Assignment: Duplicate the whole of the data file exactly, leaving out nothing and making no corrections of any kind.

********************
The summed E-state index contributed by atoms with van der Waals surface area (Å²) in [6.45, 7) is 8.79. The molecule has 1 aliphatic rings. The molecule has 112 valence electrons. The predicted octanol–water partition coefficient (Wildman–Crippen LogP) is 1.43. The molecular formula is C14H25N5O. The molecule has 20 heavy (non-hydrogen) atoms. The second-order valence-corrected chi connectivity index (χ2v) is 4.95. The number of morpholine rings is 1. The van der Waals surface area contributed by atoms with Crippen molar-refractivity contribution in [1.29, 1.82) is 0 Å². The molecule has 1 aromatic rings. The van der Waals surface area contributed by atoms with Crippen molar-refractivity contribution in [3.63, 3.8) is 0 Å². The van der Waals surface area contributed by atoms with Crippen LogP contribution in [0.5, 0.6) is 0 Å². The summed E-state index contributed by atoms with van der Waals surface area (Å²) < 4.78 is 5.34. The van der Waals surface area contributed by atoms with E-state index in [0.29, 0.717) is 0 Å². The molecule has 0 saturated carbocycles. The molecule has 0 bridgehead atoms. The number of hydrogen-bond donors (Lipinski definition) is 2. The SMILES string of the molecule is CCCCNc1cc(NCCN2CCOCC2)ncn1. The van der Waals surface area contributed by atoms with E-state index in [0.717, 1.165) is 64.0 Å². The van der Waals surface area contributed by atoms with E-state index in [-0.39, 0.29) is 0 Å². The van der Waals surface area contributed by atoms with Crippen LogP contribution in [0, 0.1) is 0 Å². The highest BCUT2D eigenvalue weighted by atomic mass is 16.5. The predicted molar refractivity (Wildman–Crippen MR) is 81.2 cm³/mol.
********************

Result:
The summed E-state index contributed by atoms with van der Waals surface area (Å²) in [6.45, 7) is 8.79. The molecule has 1 aliphatic rings. The molecule has 112 valence electrons. The predicted octanol–water partition coefficient (Wildman–Crippen LogP) is 1.43. The molecular formula is C14H25N5O. The molecule has 20 heavy (non-hydrogen) atoms. The second-order valence-corrected chi connectivity index (χ2v) is 4.95. The number of morpholine rings is 1. The van der Waals surface area contributed by atoms with Crippen molar-refractivity contribution in [1.29, 1.82) is 0 Å². The molecule has 1 aromatic rings. The van der Waals surface area contributed by atoms with Crippen molar-refractivity contribution in [3.63, 3.8) is 0 Å². The van der Waals surface area contributed by atoms with Crippen LogP contribution in [0.5, 0.6) is 0 Å². The summed E-state index contributed by atoms with van der Waals surface area (Å²) < 4.78 is 5.34. The van der Waals surface area contributed by atoms with E-state index in [0.29, 0.717) is 0 Å². The molecule has 0 saturated carbocycles. The molecule has 0 bridgehead atoms. The number of hydrogen-bond donors (Lipinski definition) is 2. The SMILES string of the molecule is CCCCNc1cc(NCCN2CCOCC2)ncn1. The van der Waals surface area contributed by atoms with E-state index in [0.717, 1.165) is 64.0 Å². The van der Waals surface area contributed by atoms with E-state index in [-0.39, 0.29) is 0 Å². The van der Waals surface area contributed by atoms with Crippen LogP contribution in [0, 0.1) is 0 Å². The highest BCUT2D eigenvalue weighted by atomic mass is 16.5. The predicted molar refractivity (Wildman–Crippen MR) is 81.2 cm³/mol.